Not many mistakes. Wrote in CARDS for CHADS (40A: They get punched out). Had some trouble with TATE (69D: Home to many John Constable works, with "the") / FEAT (77A: Tour de force), and initially forgot the APPLE was OF DISCORD, so the east was a little sticky. Thought the "headed" in 52D: Headed heavenward was adjectival, so had an improbable amount of trouble with ROSE (and also ROT, its neighbor; 53D: Floorboard problem). And there must be lots easier ways to clue CHI (87D: Japanese kana character). Otherwise, nothing but little hiccups here and there, mostly with names. Sylvia SYMS is a name I've seen before, but the clue today offered no hope whatsoever. No idea that ESSEN hosted any kind of game fair, let alone the world's biggest annual game fair. Never heard of "ANASTASIA" (though I got it at first glance because "ANAS-" was already in place) (8D: 1956 Ingrid Bergman/Yul Brynner film). No idea who Peter the goatherd is, but again, with crosses in place, I could see that he was HEIDI's friend (61D: Fictional friend of Peter the goatherd). Got John ASTIN right away (learned him from crosswords years ago) (102A: "The Addams Family" actor John), but needed some coaxing to remember [Kojak's first name] (THEO). Trivia answer of the day: ACORN (3D: Symbol used to mark England's National Trails). I think the "nation" is the U.K., and the ACORN can be found on trail markers in Scotland, too, but I could be wrong. [I'm wrong—thistles, I'm told, for Scotland]


Signed, Rex Parker, King of CrossWorld

85 comments:

foodie 12:13 AM  

I loved, loved this! Once in a while a Sunday comes along that makes Sundays seem fresh and new and worthwhile again. No wacky phrases or predictable trickery. Just squinting and gently re-framing various myths. Subtle, rich, well done, perfect! Some long answers were gettable just from the clue once the theme had emerged-- e.g. TROJAN HORSE. Others made me chuckle out loud: FOUNTAIN OF YOUTH. I had never thought about what would happen if children drank from it! So clever.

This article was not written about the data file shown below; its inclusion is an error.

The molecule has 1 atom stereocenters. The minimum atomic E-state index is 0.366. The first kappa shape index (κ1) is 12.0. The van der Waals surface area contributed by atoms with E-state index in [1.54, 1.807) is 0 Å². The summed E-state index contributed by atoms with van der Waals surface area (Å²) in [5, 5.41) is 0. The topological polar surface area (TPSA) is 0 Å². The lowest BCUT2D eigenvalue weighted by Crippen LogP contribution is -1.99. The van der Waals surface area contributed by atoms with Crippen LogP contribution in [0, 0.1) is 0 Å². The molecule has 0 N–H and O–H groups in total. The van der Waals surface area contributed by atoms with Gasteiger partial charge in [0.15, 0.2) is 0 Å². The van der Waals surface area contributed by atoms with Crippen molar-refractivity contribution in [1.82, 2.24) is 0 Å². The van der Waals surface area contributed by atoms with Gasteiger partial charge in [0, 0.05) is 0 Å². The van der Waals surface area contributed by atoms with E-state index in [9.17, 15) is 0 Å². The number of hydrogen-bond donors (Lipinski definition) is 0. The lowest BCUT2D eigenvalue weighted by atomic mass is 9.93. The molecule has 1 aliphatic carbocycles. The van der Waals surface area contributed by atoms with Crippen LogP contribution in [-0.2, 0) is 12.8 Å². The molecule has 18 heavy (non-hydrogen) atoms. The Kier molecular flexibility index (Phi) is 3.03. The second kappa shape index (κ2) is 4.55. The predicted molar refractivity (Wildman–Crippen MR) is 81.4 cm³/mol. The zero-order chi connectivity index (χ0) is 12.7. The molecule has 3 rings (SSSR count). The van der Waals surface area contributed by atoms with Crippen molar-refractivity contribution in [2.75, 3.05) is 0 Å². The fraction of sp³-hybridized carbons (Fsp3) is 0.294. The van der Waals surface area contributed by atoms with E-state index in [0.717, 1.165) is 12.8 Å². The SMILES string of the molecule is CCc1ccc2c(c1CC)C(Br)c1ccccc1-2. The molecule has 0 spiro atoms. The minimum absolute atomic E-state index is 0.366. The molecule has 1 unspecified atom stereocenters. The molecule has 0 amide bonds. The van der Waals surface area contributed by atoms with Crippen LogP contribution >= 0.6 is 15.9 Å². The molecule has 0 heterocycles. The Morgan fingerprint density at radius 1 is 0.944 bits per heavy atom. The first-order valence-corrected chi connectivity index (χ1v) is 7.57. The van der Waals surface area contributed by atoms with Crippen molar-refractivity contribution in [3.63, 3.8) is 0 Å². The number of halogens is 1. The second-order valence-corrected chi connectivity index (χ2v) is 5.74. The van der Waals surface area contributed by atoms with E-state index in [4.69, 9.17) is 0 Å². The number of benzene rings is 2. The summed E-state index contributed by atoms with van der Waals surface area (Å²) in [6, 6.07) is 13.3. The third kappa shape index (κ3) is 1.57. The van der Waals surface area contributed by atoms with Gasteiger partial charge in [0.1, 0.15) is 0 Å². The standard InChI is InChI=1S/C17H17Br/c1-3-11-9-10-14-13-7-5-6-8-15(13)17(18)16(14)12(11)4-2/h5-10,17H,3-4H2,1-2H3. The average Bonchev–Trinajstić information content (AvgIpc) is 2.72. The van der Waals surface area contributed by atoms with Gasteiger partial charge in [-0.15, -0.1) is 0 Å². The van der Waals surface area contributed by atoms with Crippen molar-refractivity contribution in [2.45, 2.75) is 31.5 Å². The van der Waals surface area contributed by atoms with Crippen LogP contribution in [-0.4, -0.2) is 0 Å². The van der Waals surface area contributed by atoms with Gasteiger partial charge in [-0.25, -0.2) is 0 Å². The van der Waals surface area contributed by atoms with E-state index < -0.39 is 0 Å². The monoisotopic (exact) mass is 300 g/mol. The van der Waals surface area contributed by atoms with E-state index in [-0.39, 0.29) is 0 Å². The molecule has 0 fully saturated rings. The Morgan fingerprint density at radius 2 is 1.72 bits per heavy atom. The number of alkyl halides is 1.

And so many other goodies along the way-- NICENE (I knew internecine, but I guess this is different), CHASSE (as clued), the wonderfully tricky OILMEN-- What a FEAT!

jae 12:16 AM  

Mostly easy Sun. for me.  Nothing fancy just an amusing set of clue/answers.  I liked it.  

Most of my erasures were spelling corrections, but I did try aCct before ECON and Igor before INGA.

Potential tough crosses:  LYNDE/ SYMS and the CHEF/CHASSE/CHI area.  

retired_chemist 1:11 AM  

Medium hard here.

Ended without checking 82D MEDIAN and thinking Thomas MARNO was one of the many actors I never heard of. There actually is someone by that name, but not an actor. So, one error.

Pretty solid, pretty lively. Didn't like LAP CAT (née TURKEY) - maybe there are some, but none that I know personally.

The SE corner was a problem since I remembered the Weird Al song as EAT ME. That gave me ADDED for 113A and,since I haven't watched Sesame Street for decades, ERNIE wasn't obvious. Finally remembered THEO and got it all straight.

A good workout and worth the effort. Sundays are my least favorite puzzles but this one was good. Thanks, Mr. Berry.

crossgirl 1:18 AM  

When I see a Sunday by Patrick Berry, I know I'm going to have a good time. No exception here!

Andrew 1:21 AM  

Derailed by names I don't know: SYMS/LYNDE crossing and MEDIAL/MARLO where I also had MEDIAn and MARnO was as random a name as any. Took me a few minutes to track down the error. Otherwise pleasant, but those obscure name crosses always irk me.

pk 1:36 AM  

I wish my OCD would let me give up on Sundays, I really do. This one was way better than normal, but still, they are just too big and take way too much time.

Only had one "boo" in the margin for moon shots. I'm not even close to being prudish, but I don't need to see that in my puzz.

I've been to many equestrian events, and I've never heard a clop. That is a fiction.

I'm working on a novel, and one of the main characters gets a text on a Sunday morning while she's trying to work the Sunday puzzle in bed with her snoozing dogs, and she answers the text, puts the puzzle aside and says "Umph. Patrick Berry. Too hard anyway." She then goes on to work on the crime scene.